Originally Published 2005-10-07 05:50:06 Published on Oct 07, 2005
The explosions of October 1, 2005, in the predominantly Hindu-inhabited tourist resort island of Bali in Indonesia came on the eve of two important religious observances¿¿on the eve of the Dusserah (called Galungan in Bali) festival, which the Hindus all over the world observe as marking the triumph of good over evil and the Muslim holy fasting period of Ramadan.
Jihadi Terrorism in South East Asia
The explosions of October 1, 2005, in the predominantly Hindu-inhabited tourist resort island of Bali in Indonesia came on the eve of two important religious observances--on the eve of the Dusserah (called Galungan in Bali) festival, which the Hindus all over the world observe as marking the triumph of good over evil and the Muslim holy fasting period of Ramadan. The explosions also came eleven days before the third anniversary of the explosions of October 12, 2002, in the same island in which 202 innocent civilians were killed, the majority of them foreigners, with the Australians constituting the largest single group.

The explosions of 2002 came at a time when there was considerable anger over what was perceived by large sections of the Muslims of Indonesia as Australia's role in the separation of East Timor from Indonesia. They also came at a time when the US was stepping up its psywar campaign against the Saddam Hussein Government in Iraq as a prelude to the ultimate invasion and occupation of Iraq in March-April 2003.

The perceived role of Australia in East Timor hardly figures now in the propaganda campaign of the pro-Al Qaeda jihadi terrorist organisations based in the Afghanistan-Pakistan and Bangladesh regions. The firm anti-immigration measures of the Australian Government against illegal Muslim migrants from Afghanistan, Pakistan and other countries also no longer figure prominently in their campaign.

The role of the Australian troops in Iraq and the reported re-induction of some elements of the Australian special forces into Afghanistan to join in the US hunt for Osama bin Laden and other survivors of the Al Qaeda and the Taliban are still a cause for jihadi anger against Australia, but in a sliding scale of the jihadi anger, their anger against the US, the UK, Italy, Germany (because of its role in Afghanistan) and France (because of its perceived discriminatory measures against local Muslims) in that order keeps them preoccupied more than their anger against Australia. Al Qaeda's operational targeting is directed more against these countries and their nationals, wherever found, than against Australia or its nationals.

I would thus grade, on the basis of the presently available evidence, the likelihood of a jihadi terrorist strike, commanded and controlled by the Al Qaeda's central leadership, against Australia and its nationals as medium only, even at the risk of my going wrong in my assessment. However, I would grade the likelihood of a jihadi terrorist strike against Australia and the Australians in the Australian homeland and in South-East Asia---particularly in Indonesia--- from the fraternal jihadi allies of the Al Qaeda in the International Islamic Front (IIF) as medium plus and even high. Of the two fraternal jihadi components of the IIF, those posing the highest threat to Australian nationals and interests are the Jemaah Islamiyah of South-East Asia and the Pakistan-based Lashkar-e-Toiba (LET), which has a sizable following in the Muslim migrant community of Australia, particularly from amongst those of Pakistani origin. A third organisation, which has been extending its clandestine presence to S.E.Asia and Australia, is the Hizbut Tehrir (HT), which has the same political objective (an Islamic Caliphate) as the Al Qaeda and the IIF, but it ostensibly shuns violence. It says it wants to achieve this objective through political agitation.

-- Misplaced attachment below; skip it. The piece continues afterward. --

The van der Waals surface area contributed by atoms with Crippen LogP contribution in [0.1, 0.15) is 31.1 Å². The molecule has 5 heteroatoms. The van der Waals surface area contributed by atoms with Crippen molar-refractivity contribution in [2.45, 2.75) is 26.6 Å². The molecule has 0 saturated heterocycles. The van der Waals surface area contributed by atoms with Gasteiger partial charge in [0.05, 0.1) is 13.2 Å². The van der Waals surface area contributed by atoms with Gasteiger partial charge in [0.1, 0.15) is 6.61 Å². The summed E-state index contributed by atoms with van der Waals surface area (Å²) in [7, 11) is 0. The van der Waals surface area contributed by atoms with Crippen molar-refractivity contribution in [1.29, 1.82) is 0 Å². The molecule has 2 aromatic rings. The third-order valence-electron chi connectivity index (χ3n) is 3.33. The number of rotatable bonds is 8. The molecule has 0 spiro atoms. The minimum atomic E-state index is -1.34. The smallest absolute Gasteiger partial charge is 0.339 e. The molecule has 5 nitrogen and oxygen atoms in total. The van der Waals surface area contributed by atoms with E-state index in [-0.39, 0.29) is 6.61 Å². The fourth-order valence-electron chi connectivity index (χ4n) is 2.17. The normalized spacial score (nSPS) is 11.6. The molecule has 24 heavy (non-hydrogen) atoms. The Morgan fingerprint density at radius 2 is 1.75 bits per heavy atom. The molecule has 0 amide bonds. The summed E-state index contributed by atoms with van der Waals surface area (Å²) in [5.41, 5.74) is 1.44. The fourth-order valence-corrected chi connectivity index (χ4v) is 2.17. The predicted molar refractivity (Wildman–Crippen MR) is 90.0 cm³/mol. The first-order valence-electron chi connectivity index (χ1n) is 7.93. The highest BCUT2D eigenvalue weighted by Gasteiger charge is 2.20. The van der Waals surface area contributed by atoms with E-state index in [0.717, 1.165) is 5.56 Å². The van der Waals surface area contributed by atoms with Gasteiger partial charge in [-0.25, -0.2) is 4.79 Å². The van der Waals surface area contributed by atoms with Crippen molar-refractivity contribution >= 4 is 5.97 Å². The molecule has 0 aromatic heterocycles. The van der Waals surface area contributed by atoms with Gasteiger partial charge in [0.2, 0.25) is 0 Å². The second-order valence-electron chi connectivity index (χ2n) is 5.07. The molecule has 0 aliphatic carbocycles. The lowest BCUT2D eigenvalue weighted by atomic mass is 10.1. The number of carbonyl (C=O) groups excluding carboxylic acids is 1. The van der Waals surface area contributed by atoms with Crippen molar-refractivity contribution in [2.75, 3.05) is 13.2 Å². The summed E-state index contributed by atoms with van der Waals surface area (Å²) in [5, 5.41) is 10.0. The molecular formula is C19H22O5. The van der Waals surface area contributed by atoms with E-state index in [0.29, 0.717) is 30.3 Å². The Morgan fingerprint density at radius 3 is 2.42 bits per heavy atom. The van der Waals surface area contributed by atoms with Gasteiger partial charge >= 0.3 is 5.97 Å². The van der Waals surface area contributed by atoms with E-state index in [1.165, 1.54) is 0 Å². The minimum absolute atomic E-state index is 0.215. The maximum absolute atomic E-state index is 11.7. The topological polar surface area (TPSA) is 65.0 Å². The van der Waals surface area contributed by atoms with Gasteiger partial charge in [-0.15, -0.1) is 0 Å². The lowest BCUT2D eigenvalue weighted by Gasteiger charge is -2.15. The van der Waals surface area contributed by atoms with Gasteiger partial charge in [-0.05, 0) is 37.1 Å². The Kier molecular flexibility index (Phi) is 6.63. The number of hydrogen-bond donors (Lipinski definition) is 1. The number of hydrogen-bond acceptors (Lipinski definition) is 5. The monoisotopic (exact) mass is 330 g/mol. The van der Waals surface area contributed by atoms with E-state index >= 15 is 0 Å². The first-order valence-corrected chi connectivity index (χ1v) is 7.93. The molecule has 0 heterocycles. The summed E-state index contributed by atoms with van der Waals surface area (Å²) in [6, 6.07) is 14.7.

It is against this background that one has to analyse the latest explosions in Bali, in which three suicide bombers are said to have been involved by the local police. Their suspicion seems to be directed at seven absconding members of the Jemaah Islamiyah. All of them were allegedly involved in the explosions of October 2002, but two of them could never be arrested. The remaining five were arrested and successfully prosecuted for what seemed to be their peripheral role in the 2002 explosions, but have since reportedly come out of jail after completing their sentence.

Amongst the questions which come to mind are: Why Bali a second time? Were the explosions deliberately timed to almost coincide with the Hindu and Muslim religious occasions? Why suicide terrorism? Who were the real targets--foreign tourists in general or the Australian tourists in particular? Did the explosions also reflect any anger against the present Indonesian Government?

One of the possible reasons for choosing Bali a second time figuring in some analyses is the fact that being a predominantly Hindu island , the possibility of collateral Muslim casualties would be less. While this reason is plausible, it cannot be the over-riding factor, which influenced the decision of the jihadi terrorists to organise another strike in Bali. More likely reasons are the availability of more soft targets in the island, the greater international attention which a successful strike in Bali would bring the terrorists in view of the congregation of a large number of tourists from different countries there, and either the easy availability of explosive materials locally or the greater possibility of smuggling explosive material into the island undetected by the police.

There is as yet no reason to believe that the explosions were deliberately timed to coincide with the Hindu religious festival. The JI and other jihadi terrorist groups in Indonesia have so far shown no sign of anger against the Hindus, though there is considerable anger against the Christians, who are seen as their enemy and as the pawns of the West. However, the LET, which has been playing an increasingly global role and on which the Al Qaeda is coming to depend for the recruitment of Pakistani and other non-Arab volunteers for suicide missions, is a strongly anti-Hindu organisation. When it came into being in Pakistan in the 1980s, one of its objectives was to rid Islam in the Indian sub-continent of what it portrays as the corrupting influence of Hinduism. In the madrasas controlled by it in Pakistan, in one of which in Karachi the brother of Hambali, the former operational chief of the JI, and a dozen other Indonesians and Malaysians were caught studying by the Pakistani authorities and deported, one of the subjects taught is the importance of the Arabisation of Islam in Indonesia by ridding it of the lingering influence of Hinduism. The LET projects the Hindus of Bali as a corrupting influence on the Muslims of Indonesia and wants the JI to target them. However, the explosions of October 1,2005, were not directed at the local Hindus.